Direct perception of animal mind

Citation data:

The Science Journal of the Lander College of Arts and Sciences, Vol: 2, Issue: 14, Page: 9

Publication Year:
2017
Usage 312
Downloads 174
Abstract Views 138
Repository URL:
https://animalstudiesrepository.org/animsent/vol2/iss14/5; https://touroscholar.touro.edu/sjlcas/vol7/iss1/9; https://touroscholar.touro.edu/sjlcas/vol6/iss1/7; https://touroscholar.touro.edu/cgi/viewcontent.cgi?article=1094&context=sjlcas; https://touroscholar.touro.edu/cgi/viewcontent.cgi?article=1116&context=sjlcas
Author(s):
Shilcrat, Sara
Publisher(s):
Touro Scholar
Tags:
atopic dermatitis; epidermal barrier defects; t cells; systemic lupus erythematosus; CD4+ CD25+ Tregs; Skin and Connective Tissue Diseases; Immune System Diseases; Cognition and Perception; Cognitive Neuroscience; Ethics and Political Philosophy; Evolution; Life Sciences; Philosophy of Mind; Social and Behavioral Sciences; Terrestrial and Aquatic Ecology; Zoology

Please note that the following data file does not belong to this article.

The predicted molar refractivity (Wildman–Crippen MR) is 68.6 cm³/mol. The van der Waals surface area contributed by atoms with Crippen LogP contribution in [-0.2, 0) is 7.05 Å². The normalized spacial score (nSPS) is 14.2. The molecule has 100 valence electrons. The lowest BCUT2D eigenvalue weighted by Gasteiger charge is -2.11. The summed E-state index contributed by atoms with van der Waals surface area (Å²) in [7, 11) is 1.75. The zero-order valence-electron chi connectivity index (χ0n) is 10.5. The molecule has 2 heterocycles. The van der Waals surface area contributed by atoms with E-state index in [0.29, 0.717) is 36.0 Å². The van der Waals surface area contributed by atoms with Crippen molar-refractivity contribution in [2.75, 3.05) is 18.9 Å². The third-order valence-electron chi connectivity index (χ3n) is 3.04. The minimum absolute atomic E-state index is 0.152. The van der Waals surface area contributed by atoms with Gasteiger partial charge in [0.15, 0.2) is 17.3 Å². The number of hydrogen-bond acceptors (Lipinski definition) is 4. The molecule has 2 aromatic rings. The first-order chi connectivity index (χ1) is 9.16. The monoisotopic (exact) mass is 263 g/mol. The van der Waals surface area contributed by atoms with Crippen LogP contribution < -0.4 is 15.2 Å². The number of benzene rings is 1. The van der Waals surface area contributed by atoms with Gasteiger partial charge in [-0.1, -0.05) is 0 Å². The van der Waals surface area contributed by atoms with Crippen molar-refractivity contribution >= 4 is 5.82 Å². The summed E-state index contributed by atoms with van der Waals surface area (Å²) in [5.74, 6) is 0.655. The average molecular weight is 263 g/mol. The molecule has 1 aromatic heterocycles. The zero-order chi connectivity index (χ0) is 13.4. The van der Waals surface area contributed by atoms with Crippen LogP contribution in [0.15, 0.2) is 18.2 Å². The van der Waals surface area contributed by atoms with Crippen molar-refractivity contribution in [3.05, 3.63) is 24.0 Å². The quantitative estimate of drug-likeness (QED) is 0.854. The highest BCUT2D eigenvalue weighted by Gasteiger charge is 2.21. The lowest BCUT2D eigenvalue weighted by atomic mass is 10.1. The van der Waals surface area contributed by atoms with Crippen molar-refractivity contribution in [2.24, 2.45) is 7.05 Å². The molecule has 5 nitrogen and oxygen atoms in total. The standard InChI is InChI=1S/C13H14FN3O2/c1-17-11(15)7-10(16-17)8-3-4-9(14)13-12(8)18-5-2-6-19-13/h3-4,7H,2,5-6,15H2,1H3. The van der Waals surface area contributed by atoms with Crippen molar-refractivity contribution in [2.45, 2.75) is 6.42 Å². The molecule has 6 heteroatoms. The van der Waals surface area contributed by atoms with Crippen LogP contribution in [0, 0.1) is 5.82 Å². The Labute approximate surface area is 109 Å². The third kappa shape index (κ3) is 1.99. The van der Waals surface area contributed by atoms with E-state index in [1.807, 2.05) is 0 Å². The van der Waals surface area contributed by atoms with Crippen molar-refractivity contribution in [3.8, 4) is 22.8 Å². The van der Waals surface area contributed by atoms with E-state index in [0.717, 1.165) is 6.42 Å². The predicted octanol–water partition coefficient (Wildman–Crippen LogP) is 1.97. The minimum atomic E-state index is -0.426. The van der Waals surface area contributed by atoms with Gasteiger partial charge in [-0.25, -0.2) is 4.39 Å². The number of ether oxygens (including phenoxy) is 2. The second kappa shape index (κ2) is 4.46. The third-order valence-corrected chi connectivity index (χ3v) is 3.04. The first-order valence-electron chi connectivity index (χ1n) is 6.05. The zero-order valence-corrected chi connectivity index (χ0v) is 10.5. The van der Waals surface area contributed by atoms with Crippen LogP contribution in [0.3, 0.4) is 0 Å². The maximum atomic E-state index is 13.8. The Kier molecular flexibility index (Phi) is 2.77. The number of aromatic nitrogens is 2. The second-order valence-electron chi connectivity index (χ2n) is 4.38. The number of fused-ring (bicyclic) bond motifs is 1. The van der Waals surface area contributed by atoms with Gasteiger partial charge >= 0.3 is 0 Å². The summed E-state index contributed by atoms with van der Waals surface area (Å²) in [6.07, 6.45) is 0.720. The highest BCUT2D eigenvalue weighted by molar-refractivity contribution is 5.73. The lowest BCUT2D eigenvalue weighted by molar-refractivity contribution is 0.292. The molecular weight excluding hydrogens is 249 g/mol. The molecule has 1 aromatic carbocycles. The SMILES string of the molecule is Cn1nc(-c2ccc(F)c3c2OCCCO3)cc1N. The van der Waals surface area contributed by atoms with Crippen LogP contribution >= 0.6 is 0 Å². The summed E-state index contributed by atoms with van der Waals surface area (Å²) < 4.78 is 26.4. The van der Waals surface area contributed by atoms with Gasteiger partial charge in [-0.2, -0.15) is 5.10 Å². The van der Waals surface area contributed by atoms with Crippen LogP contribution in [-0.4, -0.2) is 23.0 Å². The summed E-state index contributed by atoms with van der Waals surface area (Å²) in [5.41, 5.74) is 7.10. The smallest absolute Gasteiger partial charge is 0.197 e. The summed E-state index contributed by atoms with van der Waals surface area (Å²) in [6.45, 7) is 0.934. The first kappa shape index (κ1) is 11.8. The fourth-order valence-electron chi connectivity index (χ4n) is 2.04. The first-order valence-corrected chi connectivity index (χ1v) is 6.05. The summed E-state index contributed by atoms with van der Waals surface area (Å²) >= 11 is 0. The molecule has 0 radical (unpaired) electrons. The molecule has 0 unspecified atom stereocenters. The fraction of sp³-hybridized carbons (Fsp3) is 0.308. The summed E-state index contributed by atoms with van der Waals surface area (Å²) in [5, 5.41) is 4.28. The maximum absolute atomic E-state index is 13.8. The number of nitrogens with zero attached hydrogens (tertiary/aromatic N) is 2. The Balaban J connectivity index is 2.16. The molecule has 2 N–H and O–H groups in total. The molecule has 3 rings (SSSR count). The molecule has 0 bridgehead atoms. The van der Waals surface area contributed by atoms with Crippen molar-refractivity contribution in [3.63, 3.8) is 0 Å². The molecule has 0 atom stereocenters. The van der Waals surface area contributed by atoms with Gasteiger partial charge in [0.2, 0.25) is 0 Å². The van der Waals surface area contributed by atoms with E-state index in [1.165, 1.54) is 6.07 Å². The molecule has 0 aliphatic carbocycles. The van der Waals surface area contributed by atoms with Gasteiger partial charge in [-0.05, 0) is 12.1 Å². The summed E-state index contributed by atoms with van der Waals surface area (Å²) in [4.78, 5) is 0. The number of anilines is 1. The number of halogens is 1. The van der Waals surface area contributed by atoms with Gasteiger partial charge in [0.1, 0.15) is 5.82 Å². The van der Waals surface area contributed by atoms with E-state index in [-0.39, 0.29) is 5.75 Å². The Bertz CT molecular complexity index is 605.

article description
Kujala’s (2017) target article is ostensibly focused on how everyday folk (fail to) make sense of canine emotions. However, the theories outlined in the article apply to making sense of all aspects of the mentality of both human and non-human animals. The target article neglects the fundamental arguments surrounding the problem of other minds. I explore the relevant arguments and briefly review approaches suggesting that our everyday-life sense that both human and non-human animals are thinking, feeling, emotional beings has a secure epistemological basis.